World Communion Sunday – celebrated in most places the first Sunday in October, is pushed one week later at LOCC due to our annual Blessing of the Animals which occurs most often the first Sunday of October, on the Sunday closest to the Feast of St. Francis, October 4.
World Communion Sunday has taken on new relevancy and depth of meaning in a world where globalization often has undermined peace and justice – and in a time when fear divides the peoples of God’s earth. World Wide Communion Sunday, as it was originally known, was begun at Shadyside Presbyterian Church (USA), Pittsburgh, PA, by their pastor, Dr. Hugh Thomson Kerr, in 1933.
In 1936, for the first time, the first Sunday in October was celebrated in Presbyterian churches in the United States and overseas. From the beginning, it was planned so that other denominations could make use of it and, after a few years, the idea spread beyond the Presbyterian Church.
What was the world like, in the autumn of 1933? Surprisingly, not much different from the world today.
1933 was the darkest year of the Great Depression. The storm clouds of Nazism and Fascism hovered all over Europe and threatened the entire world. The prevailing mood was anxiety — fear about economics, fear about politics and fear about the future.
As a faith response to these fears, a group of leaders at Shadyside Presbyterian Church sought to do something both real and symbolic, to proclaim that God is God indeed, in spite of politics, economics and future shock. How, they wondered, might one church counteract the pessimism of the larger society? How might they succeed in eliminating the walls of separation between Christians? Such a quest was not new to the members of Shadyside Presbyterian Church.
When Donald Kerr was asked how the idea of World Communion Sunday spread from that first service to the world wide practice of today, this is what he replied:
“The concept spread very slowly at the start. People did not give it a whole lot of thought. It was during the Second World War that the spirit caught hold, because we were trying to hold the world together. World Wide Communion symbolized the effort to hold things together, in a spiritual sense. It emphasized that we are one in the Spirit and the Gospel of Jesus Christ.”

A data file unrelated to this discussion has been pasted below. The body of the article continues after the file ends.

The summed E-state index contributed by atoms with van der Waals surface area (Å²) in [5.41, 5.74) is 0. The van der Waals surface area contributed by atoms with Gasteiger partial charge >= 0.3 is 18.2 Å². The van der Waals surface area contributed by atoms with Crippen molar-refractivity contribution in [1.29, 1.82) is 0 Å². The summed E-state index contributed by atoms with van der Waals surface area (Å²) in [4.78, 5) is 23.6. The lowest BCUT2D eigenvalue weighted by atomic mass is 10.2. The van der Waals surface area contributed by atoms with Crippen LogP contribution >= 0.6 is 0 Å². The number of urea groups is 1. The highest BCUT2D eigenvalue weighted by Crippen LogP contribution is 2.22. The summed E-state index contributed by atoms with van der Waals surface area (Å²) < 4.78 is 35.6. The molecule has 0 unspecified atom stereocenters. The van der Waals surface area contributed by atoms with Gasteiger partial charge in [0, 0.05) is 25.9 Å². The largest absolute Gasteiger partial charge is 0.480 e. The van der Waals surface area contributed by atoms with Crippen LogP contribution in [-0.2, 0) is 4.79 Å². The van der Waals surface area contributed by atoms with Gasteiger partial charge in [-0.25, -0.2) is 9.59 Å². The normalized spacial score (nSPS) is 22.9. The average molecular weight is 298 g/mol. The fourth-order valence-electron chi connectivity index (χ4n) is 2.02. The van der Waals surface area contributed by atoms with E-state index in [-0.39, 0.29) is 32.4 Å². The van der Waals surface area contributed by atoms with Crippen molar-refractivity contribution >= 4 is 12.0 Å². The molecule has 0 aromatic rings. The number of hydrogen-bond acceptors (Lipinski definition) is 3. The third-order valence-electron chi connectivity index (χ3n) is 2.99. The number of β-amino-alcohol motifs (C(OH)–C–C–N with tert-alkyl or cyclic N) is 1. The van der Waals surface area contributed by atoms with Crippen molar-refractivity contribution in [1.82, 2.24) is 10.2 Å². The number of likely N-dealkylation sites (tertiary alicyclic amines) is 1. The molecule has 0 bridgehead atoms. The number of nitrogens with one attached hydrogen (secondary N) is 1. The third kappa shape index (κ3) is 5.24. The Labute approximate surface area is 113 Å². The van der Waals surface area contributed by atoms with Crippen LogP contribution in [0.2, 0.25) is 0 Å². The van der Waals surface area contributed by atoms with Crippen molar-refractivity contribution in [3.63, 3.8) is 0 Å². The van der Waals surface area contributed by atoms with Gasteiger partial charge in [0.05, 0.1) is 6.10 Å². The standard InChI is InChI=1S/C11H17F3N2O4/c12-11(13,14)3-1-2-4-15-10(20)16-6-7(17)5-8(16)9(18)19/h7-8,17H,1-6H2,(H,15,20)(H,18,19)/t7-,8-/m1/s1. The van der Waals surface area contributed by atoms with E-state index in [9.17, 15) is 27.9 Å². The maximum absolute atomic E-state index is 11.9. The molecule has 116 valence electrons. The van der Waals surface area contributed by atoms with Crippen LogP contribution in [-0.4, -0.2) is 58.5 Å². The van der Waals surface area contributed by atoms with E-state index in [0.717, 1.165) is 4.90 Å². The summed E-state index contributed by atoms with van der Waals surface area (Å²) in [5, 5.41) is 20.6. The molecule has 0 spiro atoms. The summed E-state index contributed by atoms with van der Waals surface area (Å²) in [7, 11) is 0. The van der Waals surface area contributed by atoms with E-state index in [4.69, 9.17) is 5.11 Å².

Now, decades later, the dream of all of us gathering on one Sunday, around one table, seems as much of an impossible dream as it did in 1933. We see the connections between individual believers, congregations and denominations stretched to the uttermost limits. Yet, when we all share the Meal where Christ is Host, we are connected in ways that go beyond our personal preferences, or theological scuffles, as well as transcending boundaries of geography and language. What we find on World Communion Sunday is a dissolving of those things that might hurt or divide us. Around this Table together, we broadcast our faith to the world and say, “Come and dine; there is room for all!”
World Communion Sunday is a time for remembering that around the globe — in different languages, with different traditions and customs, and in various forms of liturgy — services around the Table are celebrated throughout Christendom.
At its best, World Communion Sunday helps open our eyes to the worldwide nature of Christianity, reminds us of the traditions and needs of Christian churches thousands of miles away, and might be the entry point to an international perspective that connects us globally in the bonds of love and justice. There is important work to be done with regard to cultural understanding and mission, and World Communion Sunday can be the spark that creates ongoing global concern within communities of faith.
World Communion Sunday is on the Christian calendar for a reason. It is to be a time of profound Christian unity, marked by our shared celebration at The Lord’s Table.
Ours is the task of building up the body, not breaking it down. At the Table, may we be reminded that conversations that pit one against another, comments that drive a wedge between one church and another, systems that separate communities of faith from others, are contrary to God’s plan and purpose. People who undermine the goals of others, congregations that do everything to succeed to the point of undermining the ministry of another congregation, denominations or publications that seek to discredit others, are not doing God’s work. We say these things faithfully and well, when we share in World Communion Sunday.